UNC-system President Thomas Ross advised against supplemental tuition increases at today’s Board of Governors meeting after state legislators did not address tuition in their proposed state budget.
The board approved further tuition hikes last year after a provision was included in the budget that allowed them to do so. Both UNC and N.C. State University raised tuition by the maximum permissible increase of $750 to provide emergency funds last summer.
The board has already approved tuition increases averaging $208 for undergraduate residents and $650 for nonresidents. Higher tuition would help offset a 14.6 percent cut in state funding — a reduction of $407 million — in the state budget bill now being reviewed by Gov. Bev Perdue.
Board members expressed confusion about the exact nature of the cuts after Charles Perusse, vice president for finance for the system, said the cut appears larger because of temporary federal stimulus funds in last year’s budget that will dry up this year. Perusse said the actual cut, in terms of a change in spending authority from last year, will be 10.5 percent.
Ross said there’s more than one way to approach a double-digit cut in state funding.
“We can moan and groan about it or, on the other hand, we can understand that we have a responsibility to the people of North Carolina,” he said. “The issues are big ones but we are going to face them whether we have the money in the current budget or less.”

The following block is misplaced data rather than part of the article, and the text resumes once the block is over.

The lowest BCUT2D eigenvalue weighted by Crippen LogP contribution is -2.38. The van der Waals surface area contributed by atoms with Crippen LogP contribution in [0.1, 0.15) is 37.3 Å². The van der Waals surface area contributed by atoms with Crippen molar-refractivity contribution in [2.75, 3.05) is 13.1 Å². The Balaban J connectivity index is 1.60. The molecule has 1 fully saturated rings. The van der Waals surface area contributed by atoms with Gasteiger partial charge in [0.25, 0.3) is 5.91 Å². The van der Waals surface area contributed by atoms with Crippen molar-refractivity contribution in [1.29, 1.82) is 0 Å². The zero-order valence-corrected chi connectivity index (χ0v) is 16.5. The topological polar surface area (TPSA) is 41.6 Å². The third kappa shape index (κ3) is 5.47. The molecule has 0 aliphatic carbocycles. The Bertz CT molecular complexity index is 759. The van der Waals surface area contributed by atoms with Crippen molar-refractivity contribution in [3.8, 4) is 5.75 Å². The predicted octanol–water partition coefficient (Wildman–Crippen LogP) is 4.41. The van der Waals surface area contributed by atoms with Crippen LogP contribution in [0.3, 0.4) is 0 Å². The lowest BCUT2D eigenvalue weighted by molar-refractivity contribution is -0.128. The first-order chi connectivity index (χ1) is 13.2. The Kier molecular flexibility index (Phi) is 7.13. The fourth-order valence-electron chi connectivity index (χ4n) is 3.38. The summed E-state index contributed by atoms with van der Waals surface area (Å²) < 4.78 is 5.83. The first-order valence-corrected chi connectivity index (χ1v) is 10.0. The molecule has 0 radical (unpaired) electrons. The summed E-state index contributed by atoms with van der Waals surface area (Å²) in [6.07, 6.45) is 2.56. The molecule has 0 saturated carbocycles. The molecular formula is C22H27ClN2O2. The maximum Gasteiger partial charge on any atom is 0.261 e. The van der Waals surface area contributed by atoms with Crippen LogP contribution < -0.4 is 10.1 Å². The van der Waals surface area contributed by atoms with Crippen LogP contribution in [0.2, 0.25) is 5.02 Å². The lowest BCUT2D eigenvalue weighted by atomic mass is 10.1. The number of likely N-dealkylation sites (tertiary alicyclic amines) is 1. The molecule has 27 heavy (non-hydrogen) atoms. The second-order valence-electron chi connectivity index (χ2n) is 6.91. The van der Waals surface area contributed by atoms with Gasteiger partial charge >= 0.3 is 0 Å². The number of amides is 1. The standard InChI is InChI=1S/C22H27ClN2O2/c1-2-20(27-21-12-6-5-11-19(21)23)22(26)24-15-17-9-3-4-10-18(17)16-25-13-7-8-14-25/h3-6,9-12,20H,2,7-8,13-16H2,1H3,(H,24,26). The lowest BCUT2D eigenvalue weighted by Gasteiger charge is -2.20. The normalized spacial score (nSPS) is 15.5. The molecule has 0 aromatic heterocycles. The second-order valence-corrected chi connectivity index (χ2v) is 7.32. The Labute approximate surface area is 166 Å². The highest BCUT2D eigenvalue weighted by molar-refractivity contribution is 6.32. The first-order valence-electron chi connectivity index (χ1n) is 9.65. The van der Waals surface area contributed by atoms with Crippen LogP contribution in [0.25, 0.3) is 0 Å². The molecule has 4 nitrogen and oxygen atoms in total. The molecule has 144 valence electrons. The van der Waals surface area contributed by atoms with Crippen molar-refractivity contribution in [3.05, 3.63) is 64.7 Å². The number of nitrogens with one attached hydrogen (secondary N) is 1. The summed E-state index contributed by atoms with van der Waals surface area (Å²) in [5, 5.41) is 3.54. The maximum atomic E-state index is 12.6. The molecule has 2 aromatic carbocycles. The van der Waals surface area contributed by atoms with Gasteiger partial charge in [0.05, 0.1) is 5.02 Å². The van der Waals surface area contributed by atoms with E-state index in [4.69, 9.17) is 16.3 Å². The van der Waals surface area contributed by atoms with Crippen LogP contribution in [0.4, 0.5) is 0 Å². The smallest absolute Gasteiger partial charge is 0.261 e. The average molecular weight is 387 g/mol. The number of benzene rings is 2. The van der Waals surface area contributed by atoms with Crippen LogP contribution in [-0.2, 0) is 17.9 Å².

Randy Woodson, chancellor of N.C. State, said the reduced funding will likely result in a cut of 14 to 15 percent for his campus and UNC. But Woodson said chancellors systemwide had previously been directed by Ross to prepare for a cut of 15 percent, which would result in the loss of 140 to 150 faculty and fewer course sections at N.C. State, he said.
“You just can’t cut that amount of money out of a university budget without affecting the instructional mission,” he said.
Woodson added that he doesn’t foresee a supplemental increase in tuition for students before next fall, but that it would be part of a “longer-term discussion” by the board.
Bill Roper, dean of the UNC School of Medicine and CEO of UNC Health Care, also gave an update about the UNC Health Care system before the board. Roper said nationwide trends of healthcare consolidation will continue in the future, potentially resulting in five or six healthcare organizations controlling all of the medical services in the state.
He said UNC Health Care should seek to become one of these major providers by expanding some services to better serve citizens in the state rather than selling off its components, a reference to WakeMed Health and Hospitals’ recent bid to purchase Rex Health Care — a subsidiary of UNC Health Care.
“Our ambition is not to be a whole lot bigger than we are, but we think we are doing very well,” he said. “We don’t want to take a step backwards.”
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